476 reputation
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location Vermont, USA
age 36
visits member for 2 years, 1 month
seen 2 days ago

StackOverflow: JavaScript/HTML/C#/ASP.NET MVC

English Language: I love languages and have studied enough English and Latin to almost always be wrong.


Dec
5
comment Difference between “buy” and “purchase”
@WS2 'words' rather than 'grammar' are the essence of our tongue is an intriguing idea. Can you recommend any literature on the topic?
Nov
28
answered Adjective for someone who is an a-hole?
Nov
20
awarded  Critic
Nov
19
answered A word that means that something is not real but feels real
Nov
11
comment Does bit (information) have a plural
I'm not sure I follow If "bit" is used like a unit of measurement, then it should mostly be used in its singular forms. What units of measure behave this way? Consider one meter vs. twenty meters, one gram vs. twenty grams, one liter vs. twenty liters.
Nov
11
comment Is there a word for “exactly the most one can handle without being overwhelming”?
Tremendous answer.
Nov
11
awarded  Yearling
Nov
10
comment Pronunciation of 'aunt' in the US
Some people I've known with particularly thick Vermont accents pronounce it similarly to "aren't," with a distinct "r" sound. It must be fairly rare since it isn't an option on the splatter chart and there are no instances of "other" in VT.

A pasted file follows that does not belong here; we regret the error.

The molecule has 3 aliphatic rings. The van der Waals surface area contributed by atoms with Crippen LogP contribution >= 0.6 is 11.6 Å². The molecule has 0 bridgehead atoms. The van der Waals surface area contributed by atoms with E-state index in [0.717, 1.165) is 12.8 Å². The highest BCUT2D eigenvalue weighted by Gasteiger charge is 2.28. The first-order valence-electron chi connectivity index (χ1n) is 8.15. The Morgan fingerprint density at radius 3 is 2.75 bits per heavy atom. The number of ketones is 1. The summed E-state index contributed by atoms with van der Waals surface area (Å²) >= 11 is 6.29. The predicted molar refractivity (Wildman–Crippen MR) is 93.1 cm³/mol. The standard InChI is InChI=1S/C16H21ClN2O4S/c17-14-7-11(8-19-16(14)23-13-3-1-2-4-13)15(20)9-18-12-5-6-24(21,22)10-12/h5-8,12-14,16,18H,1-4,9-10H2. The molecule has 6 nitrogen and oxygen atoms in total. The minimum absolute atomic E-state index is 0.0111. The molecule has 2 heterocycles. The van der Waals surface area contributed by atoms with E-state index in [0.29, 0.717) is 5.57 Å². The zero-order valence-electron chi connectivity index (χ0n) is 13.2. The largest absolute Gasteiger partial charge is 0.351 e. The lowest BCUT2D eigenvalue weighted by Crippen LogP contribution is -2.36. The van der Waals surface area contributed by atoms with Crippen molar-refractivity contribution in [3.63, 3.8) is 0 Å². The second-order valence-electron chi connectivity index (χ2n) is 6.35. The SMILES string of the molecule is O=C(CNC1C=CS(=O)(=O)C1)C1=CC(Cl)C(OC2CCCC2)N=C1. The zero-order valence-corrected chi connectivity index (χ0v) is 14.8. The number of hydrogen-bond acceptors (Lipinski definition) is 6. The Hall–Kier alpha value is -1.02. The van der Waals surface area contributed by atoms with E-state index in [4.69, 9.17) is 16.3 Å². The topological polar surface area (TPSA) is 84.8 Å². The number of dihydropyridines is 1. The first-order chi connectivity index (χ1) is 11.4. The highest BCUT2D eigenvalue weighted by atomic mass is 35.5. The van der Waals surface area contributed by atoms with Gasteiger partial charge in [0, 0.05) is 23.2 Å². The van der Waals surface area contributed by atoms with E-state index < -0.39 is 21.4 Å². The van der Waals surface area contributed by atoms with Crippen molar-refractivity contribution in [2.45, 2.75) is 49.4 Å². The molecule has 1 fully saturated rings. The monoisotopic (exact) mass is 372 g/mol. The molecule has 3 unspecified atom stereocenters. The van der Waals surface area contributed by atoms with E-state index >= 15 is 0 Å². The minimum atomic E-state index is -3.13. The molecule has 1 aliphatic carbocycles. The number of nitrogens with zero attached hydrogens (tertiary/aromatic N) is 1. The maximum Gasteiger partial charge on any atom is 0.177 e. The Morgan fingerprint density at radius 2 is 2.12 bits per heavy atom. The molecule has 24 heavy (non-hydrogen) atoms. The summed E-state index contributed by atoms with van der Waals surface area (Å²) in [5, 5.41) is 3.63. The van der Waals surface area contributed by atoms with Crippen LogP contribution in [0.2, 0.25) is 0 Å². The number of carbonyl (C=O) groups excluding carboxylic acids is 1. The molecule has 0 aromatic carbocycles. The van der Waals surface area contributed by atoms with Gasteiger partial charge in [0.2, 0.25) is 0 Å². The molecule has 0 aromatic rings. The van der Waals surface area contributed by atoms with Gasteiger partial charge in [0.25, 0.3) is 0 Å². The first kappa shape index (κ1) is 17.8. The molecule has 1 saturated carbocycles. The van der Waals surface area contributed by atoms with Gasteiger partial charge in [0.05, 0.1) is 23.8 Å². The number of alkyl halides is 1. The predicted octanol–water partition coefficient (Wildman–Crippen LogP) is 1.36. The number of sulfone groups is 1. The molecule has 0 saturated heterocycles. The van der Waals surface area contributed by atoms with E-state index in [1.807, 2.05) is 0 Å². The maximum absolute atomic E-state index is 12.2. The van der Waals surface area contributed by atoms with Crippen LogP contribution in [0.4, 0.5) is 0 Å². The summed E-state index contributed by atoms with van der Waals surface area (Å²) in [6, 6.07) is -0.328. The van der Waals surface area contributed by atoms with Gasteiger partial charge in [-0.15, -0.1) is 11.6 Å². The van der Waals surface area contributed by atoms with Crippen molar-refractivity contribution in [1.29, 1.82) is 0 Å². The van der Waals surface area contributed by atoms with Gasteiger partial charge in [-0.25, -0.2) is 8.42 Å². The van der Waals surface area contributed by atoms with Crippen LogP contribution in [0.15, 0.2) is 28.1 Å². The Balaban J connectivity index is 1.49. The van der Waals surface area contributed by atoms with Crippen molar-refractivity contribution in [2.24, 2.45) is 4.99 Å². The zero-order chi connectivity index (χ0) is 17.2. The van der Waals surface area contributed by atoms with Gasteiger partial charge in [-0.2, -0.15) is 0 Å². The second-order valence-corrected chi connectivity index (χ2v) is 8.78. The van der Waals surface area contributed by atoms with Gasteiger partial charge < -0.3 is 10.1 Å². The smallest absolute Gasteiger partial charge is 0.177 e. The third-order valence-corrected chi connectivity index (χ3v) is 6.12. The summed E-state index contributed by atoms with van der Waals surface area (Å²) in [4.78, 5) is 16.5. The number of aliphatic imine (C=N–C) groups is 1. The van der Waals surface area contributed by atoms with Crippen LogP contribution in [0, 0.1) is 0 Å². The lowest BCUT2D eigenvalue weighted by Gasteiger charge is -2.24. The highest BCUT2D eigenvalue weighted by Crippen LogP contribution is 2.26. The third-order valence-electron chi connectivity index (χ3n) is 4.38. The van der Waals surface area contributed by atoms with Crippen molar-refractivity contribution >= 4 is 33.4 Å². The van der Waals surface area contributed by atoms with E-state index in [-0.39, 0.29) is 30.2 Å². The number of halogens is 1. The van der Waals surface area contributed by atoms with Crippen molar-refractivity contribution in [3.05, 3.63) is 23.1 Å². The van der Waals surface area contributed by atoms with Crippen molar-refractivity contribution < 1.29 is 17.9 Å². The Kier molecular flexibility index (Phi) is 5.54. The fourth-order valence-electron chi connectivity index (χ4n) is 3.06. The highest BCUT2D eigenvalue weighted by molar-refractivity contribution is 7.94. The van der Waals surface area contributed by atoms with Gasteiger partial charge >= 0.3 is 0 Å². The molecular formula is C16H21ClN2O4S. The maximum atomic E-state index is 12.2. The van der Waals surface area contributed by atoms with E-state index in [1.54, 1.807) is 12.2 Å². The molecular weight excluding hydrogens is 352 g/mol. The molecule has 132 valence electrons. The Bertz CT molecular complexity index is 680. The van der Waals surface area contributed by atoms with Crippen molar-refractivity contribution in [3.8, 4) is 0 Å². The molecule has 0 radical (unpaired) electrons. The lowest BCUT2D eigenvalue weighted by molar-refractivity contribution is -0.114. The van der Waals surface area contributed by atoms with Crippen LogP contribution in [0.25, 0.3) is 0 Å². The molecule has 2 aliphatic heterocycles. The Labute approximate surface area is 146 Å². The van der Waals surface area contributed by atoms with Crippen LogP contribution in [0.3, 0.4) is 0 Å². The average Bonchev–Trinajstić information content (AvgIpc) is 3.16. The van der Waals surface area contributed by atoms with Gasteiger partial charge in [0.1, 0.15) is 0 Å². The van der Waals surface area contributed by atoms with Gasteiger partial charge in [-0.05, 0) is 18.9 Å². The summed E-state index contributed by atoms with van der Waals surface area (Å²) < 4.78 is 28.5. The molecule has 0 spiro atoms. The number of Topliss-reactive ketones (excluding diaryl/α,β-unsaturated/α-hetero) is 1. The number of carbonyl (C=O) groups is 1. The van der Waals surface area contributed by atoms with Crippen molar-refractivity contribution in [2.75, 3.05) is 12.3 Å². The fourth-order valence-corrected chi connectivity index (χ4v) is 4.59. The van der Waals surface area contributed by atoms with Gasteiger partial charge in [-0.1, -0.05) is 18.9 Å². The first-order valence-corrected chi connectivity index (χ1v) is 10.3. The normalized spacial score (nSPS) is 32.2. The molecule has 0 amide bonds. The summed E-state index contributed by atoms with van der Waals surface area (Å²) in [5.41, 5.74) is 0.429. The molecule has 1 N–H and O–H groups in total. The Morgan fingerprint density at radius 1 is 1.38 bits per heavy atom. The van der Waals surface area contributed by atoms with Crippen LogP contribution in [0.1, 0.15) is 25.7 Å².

Nov
10
comment Pronunciation of 'aunt' in the US
@PeterShor the name of my home state (Vermont) rhymes with both aunt and taunt when I say them. I do live very close to Canada, though.
Nov
10
comment “Jimmy did his homework and so didn't his brother” Is this correct?
I live in Vermont (Western New England) and this is pretty common here, too.
Nov
9
comment English words for specific positive integers (e.g. dozen, score, gross, myriad)
@ArmenԾիրունյան quartet and up (to me) suggest musical ensembles specifically, while duo and trio suggest two and three people/things more generally (a "dynamic duo" springs to mind). This may just be my bias -- I'm certainly not an authority. Good question!
Nov
9
answered English words for specific positive integers (e.g. dozen, score, gross, myriad)
Nov
7
answered Future Seen from the Past
Nov
7
comment Should this use of “est.” be “etc.” instead?
I often hear "et cetera" pronounced "eccetera." I suspect that contributes to how common the misspelling "ect" is.
Nov
7
comment Do you use the masculine or feminine with “victim”?
@curiousdannii very good point. In the southern US "y'all" is commonly used as the plural form of "you," but up north I'd sound ridiculous saying it. I'm surprised to see so much support for "their," but your tip makes it much easier for me to swallow. Thanks.
Nov
6
answered Do you use the masculine or feminine with “victim”?
Nov
6
comment Sublime: I think my understanding of this word is a little off, help please?
Something could be "achingly beautiful", but by itself "aching" doesn't really fit the bill.
Nov
4
comment Rose “to a crescendo” or “in a crescendo”?
@KristinaLopez lovely example.
Nov
4
comment Is it more correct to say “repeat”, or “resay”?
Pete and Re-Pete were in a boat. Pete fell out; who was left?
Nov
4
answered What is the word for “inclined to vote in an election”?